Since the exodus of Ghanaian players to Europe began gathering momentum in the
late 1980s, the national team set-up also underwent a transition, where it
became relatively easy to access footballers playing outside Ghana.
Indeed, it wasn’t always like that. The preceding trend placed emphasis on
making the local league – though an amateur league until 1993 – relevant by
recruiting national team players from there.
It was the norm. When Ghana’s league was properly set up in 1958, Director of
Sports Ohene Djan outlined one of the aims as “providing a constant flow of
materials for international assignments.” And it worked. Ghana became an
African football powerhouse, winning four Africa Cup of Nations titles in
the space of 19 years – from 1963 to 1982 – all with immensely talented
Then the thirst for professionalism set in. Players saw their contemporaries
basking in the European spotlight, and it inculcated a burning desire. By
the early 90s, when the seeds of professionalism were just about to be sown
in the Ghanaian top-flight, the culture of going to Europe to pursue
professional dreams had become a mainstay.
Gradually, foreign-based players began displacing their locally-based
counterparts from the national team with their claim to professionalism. And
with that, the culture of disregarding the potential of local players was
This culture proved pervasive, persisting into the Ghanaian top-flight’s early
professional years, merely starting with a justification hinging on the huge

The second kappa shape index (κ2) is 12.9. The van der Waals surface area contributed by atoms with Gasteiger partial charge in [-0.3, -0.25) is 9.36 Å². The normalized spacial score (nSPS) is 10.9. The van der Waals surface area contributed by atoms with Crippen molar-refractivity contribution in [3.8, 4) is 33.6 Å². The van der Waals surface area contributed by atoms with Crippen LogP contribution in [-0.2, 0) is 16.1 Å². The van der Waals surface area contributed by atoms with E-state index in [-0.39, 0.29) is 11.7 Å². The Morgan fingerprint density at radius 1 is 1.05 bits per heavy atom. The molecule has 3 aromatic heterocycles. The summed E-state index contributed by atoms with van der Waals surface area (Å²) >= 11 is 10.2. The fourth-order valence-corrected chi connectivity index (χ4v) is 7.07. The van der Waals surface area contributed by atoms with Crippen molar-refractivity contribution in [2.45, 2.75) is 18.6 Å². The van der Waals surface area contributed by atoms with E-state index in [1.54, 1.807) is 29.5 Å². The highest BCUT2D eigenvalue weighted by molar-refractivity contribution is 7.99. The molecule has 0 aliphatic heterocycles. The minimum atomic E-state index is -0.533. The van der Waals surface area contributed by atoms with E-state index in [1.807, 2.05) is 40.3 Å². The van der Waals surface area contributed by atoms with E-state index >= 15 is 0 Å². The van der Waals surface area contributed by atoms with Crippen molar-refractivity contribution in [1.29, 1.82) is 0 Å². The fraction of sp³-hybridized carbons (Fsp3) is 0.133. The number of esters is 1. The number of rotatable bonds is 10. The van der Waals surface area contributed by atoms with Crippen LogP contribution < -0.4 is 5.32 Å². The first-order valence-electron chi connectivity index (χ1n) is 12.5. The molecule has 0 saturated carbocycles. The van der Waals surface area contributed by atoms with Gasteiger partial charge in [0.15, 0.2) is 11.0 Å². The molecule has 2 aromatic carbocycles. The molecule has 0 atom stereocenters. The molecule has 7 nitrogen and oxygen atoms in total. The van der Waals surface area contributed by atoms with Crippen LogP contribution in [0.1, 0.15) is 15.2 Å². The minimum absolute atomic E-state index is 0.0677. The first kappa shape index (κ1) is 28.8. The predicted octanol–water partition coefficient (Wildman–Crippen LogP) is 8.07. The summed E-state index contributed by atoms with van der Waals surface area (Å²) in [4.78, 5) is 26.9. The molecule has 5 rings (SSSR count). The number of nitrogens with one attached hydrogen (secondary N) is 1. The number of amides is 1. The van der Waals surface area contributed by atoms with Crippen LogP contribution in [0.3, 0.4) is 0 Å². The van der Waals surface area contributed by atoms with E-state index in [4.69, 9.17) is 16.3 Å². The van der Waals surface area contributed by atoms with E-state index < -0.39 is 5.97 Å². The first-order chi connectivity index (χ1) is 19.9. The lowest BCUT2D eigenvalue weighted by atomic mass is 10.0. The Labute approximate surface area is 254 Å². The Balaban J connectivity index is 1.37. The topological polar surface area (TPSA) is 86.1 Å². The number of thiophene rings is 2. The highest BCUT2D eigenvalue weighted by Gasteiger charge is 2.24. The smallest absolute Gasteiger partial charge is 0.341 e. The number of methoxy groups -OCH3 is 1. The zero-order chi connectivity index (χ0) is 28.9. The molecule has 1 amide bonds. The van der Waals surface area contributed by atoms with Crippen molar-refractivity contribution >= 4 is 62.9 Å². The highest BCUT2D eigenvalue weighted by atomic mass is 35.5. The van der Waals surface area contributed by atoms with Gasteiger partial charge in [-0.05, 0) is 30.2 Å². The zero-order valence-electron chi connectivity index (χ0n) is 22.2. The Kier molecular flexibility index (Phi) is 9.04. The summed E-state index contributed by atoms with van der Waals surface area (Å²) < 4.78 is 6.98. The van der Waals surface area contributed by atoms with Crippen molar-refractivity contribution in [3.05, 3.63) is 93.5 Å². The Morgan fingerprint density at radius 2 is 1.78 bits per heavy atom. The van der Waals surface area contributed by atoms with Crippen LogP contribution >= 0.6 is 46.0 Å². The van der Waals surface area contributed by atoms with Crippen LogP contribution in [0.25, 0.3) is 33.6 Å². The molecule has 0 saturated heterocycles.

gap in professional standards. But as it evolved, the crux of the
justification became compromised. Before we knew it, we had reached a level
where the competence of home-based players was just being lazily dismissed
without comprehensive assessment– an unfair generalisation that continued to
play to the advantage of foreign-based players.
And with that, the local league’s relevance inevitably succumbed to a gradual,
painful process of withering, losing it fuelling public interest and
trademark liveliness. The Ghana Premier League is now a pale shadow of its
former glorious self.
These days, this culture – and the league’s ever deteriorating predicament –
seems to have become entrenched. Most Ghanaians have grown oblivious of the
gloomy significance of how the MVPs for the last six straight Ghana Premier
League seasons have been victims of this self-destructive culture, everyone
of them failing to break into the Black Stars.
There is a deeply flawed conceptualisation of the Black Stars as a place for
gods, a place beyond the accessible reach of players such as those that
participated at the African Nations Championship.
That group, like the league back home brimming with talent, is never going to
be considered a viable recruitment field for the Black Stars.
In 2006, Ghana sent four home-based players to the World Cup (three outfield
players). In 2010, it reduced to three, two of them goalkeepers. In 2014,
there’s sure to be a reduction. Scratch that; there might be none at all.
The home based player, it seems, will continue to wallow in a stigmatic
stereotype of not being good enough, whilst any joke of a footballer plying
his trade even in lower tiers abroad will continue to benefit from the myth
of being automatically better.